Jobless fund tax to shrink

January 21, 1994|By Frank Langfitt | Frank Langfitt,Staff Writer

Maryland business owners will probably not have to pay as much as expected into the state's unemployment insurance fund this year.

Both the state Senate and the House of Delegates unanimously passed legislation yesterday to reverse last year's decision increasing a 3-year-old surcharge.

The surcharge, which began in 1991, will remain at 1.7 percent of the first $8,500 earned by each employee.

Charles Middlebrooks, an assist ant secretary with the state Department of Economic & Employment Development, said the legislation should save Maryland businesses about $17 per employee annually, or about $25 million overall.

Yesterday's votes came after signs that the fund -- which pays unemployment benefits to out-of- work Marylanders -- is rebounding after being strained by the recession. It also is a nice election-year gift to the state's business community.

"It's something everybody wanted to do," said Mr. Middlebrooks, who monitors the fund for the state.

Differences between the Senate and House bills, however, will have to be reconciled before the legislation can become law.

House Bill 115 would freeze the surcharge businesses pay only for this year. Senate Bill 184 would freeze it through 1995.

Members of the Senate Finance and House Economic Matters committees will meet on the bills next week. Gov. William Donald Schaefer has supported the House bill and is expected to sign it, or something very similar, into law.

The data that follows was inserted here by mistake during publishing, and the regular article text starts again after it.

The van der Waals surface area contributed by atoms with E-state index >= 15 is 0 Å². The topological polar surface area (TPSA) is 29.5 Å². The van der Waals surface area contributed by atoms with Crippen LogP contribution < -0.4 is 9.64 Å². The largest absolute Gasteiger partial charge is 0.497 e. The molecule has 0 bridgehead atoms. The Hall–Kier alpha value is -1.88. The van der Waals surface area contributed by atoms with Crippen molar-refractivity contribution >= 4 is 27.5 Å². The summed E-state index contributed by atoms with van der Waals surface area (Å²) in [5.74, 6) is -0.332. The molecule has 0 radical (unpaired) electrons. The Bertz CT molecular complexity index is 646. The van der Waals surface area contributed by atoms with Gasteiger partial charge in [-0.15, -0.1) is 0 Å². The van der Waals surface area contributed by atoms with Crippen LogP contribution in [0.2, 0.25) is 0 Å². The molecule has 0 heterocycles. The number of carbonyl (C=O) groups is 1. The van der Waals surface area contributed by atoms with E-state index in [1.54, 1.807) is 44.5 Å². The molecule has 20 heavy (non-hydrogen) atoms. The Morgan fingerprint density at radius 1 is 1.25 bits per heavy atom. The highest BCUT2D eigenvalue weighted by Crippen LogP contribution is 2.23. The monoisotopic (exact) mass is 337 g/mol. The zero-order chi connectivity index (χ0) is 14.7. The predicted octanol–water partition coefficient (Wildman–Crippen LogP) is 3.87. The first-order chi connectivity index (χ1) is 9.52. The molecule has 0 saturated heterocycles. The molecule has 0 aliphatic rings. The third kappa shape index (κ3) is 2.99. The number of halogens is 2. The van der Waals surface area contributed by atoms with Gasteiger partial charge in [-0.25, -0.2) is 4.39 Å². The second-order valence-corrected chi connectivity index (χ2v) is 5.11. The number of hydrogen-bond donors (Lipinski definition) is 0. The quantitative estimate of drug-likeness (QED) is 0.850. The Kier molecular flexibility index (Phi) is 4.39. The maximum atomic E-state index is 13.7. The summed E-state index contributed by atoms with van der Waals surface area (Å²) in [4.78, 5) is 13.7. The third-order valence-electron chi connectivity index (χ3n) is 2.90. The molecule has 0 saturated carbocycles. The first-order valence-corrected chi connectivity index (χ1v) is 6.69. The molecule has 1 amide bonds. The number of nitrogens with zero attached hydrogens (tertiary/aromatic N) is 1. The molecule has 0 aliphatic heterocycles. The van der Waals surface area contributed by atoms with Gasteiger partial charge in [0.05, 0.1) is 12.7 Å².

Sen. James C. Simpson, a Southern Maryland Democrat who sponsored the Senate version, said he wants to resolve the matter before the state sends out the higher tax bills, which are expected to reach business owners in March.

The state's unemployment insurance trust fund ran into trouble when the recession hit and unemployment claims began to deplete its reserves.

For instance, in September 1990, the fund held $546 million. Two years later, it had dropped to $172 million.

As the fund dropped below certain levels, a surcharge kicked in to build it back up. Last year, the legislature voted to increase the surcharge by 0.2 percent, from about $144 per employee to $161. Yesterday, it officially changed its mind.

It did so after the fund rebounded this fall, rising back to $221 million. Mr. Middlebrooks said that as the economic recovery continues, the fund is expected to reach $291 million by next September.

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